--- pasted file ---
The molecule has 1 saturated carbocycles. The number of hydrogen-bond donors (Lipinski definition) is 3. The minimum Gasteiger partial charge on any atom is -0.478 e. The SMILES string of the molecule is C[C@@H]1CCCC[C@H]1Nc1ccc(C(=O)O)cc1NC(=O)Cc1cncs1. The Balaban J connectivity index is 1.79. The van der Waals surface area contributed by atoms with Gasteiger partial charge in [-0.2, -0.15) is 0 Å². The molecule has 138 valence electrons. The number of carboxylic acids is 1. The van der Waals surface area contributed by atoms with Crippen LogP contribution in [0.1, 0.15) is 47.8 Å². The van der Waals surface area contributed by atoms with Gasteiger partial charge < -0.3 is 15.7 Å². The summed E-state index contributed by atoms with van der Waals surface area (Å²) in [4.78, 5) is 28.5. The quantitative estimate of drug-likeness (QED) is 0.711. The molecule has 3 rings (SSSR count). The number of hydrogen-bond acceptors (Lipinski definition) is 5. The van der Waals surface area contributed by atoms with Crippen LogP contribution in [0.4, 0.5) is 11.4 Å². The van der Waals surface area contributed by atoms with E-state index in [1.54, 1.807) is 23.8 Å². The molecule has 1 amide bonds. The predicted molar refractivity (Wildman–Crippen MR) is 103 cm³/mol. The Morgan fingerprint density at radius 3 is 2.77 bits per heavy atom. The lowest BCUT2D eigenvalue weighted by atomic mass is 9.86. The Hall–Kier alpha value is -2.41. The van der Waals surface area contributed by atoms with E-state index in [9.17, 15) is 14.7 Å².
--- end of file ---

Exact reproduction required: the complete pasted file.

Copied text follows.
The molecule has 1 saturated carbocycles. The number of hydrogen-bond donors (Lipinski definition) is 3. The minimum Gasteiger partial charge on any atom is -0.478 e. The SMILES string of the molecule is C[C@@H]1CCCC[C@H]1Nc1ccc(C(=O)O)cc1NC(=O)Cc1cncs1. The Balaban J connectivity index is 1.79. The van der Waals surface area contributed by atoms with Gasteiger partial charge in [-0.2, -0.15) is 0 Å². The molecule has 138 valence electrons. The number of carboxylic acids is 1. The van der Waals surface area contributed by atoms with Crippen LogP contribution in [0.1, 0.15) is 47.8 Å². The van der Waals surface area contributed by atoms with Gasteiger partial charge < -0.3 is 15.7 Å². The summed E-state index contributed by atoms with van der Waals surface area (Å²) in [4.78, 5) is 28.5. The quantitative estimate of drug-likeness (QED) is 0.711. The molecule has 3 rings (SSSR count). The number of hydrogen-bond acceptors (Lipinski definition) is 5. The van der Waals surface area contributed by atoms with Crippen LogP contribution in [0.4, 0.5) is 11.4 Å². The van der Waals surface area contributed by atoms with E-state index in [1.54, 1.807) is 23.8 Å². The molecule has 1 amide bonds. The predicted molar refractivity (Wildman–Crippen MR) is 103 cm³/mol. The Morgan fingerprint density at radius 3 is 2.77 bits per heavy atom. The lowest BCUT2D eigenvalue weighted by atomic mass is 9.86. The Hall–Kier alpha value is -2.41. The van der Waals surface area contributed by atoms with E-state index in [9.17, 15) is 14.7 Å².